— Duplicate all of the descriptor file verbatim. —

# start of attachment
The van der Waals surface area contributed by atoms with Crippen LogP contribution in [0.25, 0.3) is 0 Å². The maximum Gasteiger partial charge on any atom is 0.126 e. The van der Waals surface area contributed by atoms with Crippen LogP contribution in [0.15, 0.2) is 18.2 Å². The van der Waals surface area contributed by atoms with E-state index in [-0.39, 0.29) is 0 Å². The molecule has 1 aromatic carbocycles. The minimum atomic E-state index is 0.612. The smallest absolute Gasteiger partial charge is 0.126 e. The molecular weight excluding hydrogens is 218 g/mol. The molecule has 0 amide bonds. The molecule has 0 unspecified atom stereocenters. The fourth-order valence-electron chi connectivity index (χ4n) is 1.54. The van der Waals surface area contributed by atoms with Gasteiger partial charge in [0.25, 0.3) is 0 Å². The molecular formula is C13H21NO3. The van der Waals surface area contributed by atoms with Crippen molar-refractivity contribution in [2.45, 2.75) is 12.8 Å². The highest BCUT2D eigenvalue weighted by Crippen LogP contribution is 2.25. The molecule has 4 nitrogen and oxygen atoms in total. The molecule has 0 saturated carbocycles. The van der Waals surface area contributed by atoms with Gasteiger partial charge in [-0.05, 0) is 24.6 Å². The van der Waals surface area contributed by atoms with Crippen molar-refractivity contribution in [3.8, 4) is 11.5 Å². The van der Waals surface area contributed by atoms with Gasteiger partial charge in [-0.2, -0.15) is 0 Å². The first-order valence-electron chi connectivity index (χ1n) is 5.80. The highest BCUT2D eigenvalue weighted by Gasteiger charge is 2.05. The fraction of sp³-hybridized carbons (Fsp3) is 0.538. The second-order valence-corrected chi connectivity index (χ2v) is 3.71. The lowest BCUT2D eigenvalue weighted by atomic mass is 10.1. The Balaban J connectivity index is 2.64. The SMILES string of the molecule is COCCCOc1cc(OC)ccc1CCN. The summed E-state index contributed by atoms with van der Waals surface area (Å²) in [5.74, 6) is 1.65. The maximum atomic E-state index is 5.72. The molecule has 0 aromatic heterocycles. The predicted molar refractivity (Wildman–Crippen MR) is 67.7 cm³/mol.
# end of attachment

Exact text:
The van der Waals surface area contributed by atoms with Crippen LogP contribution in [0.25, 0.3) is 0 Å². The maximum Gasteiger partial charge on any atom is 0.126 e. The van der Waals surface area contributed by atoms with Crippen LogP contribution in [0.15, 0.2) is 18.2 Å². The van der Waals surface area contributed by atoms with E-state index in [-0.39, 0.29) is 0 Å². The molecule has 1 aromatic carbocycles. The minimum atomic E-state index is 0.612. The smallest absolute Gasteiger partial charge is 0.126 e. The molecular weight excluding hydrogens is 218 g/mol. The molecule has 0 amide bonds. The molecule has 0 unspecified atom stereocenters. The fourth-order valence-electron chi connectivity index (χ4n) is 1.54. The van der Waals surface area contributed by atoms with Gasteiger partial charge in [0.25, 0.3) is 0 Å². The molecular formula is C13H21NO3. The van der Waals surface area contributed by atoms with Crippen molar-refractivity contribution in [2.45, 2.75) is 12.8 Å². The highest BCUT2D eigenvalue weighted by Crippen LogP contribution is 2.25. The molecule has 4 nitrogen and oxygen atoms in total. The molecule has 0 saturated carbocycles. The van der Waals surface area contributed by atoms with Gasteiger partial charge in [-0.05, 0) is 24.6 Å². The van der Waals surface area contributed by atoms with Crippen molar-refractivity contribution in [3.8, 4) is 11.5 Å². The van der Waals surface area contributed by atoms with Gasteiger partial charge in [-0.2, -0.15) is 0 Å². The first-order valence-electron chi connectivity index (χ1n) is 5.80. The highest BCUT2D eigenvalue weighted by Gasteiger charge is 2.05. The fraction of sp³-hybridized carbons (Fsp3) is 0.538. The second-order valence-corrected chi connectivity index (χ2v) is 3.71. The lowest BCUT2D eigenvalue weighted by atomic mass is 10.1. The Balaban J connectivity index is 2.64. The SMILES string of the molecule is COCCCOc1cc(OC)ccc1CCN. The summed E-state index contributed by atoms with van der Waals surface area (Å²) in [5.74, 6) is 1.65. The maximum atomic E-state index is 5.72. The molecule has 0 aromatic heterocycles. The predicted molar refractivity (Wildman–Crippen MR) is 67.7 cm³/mol.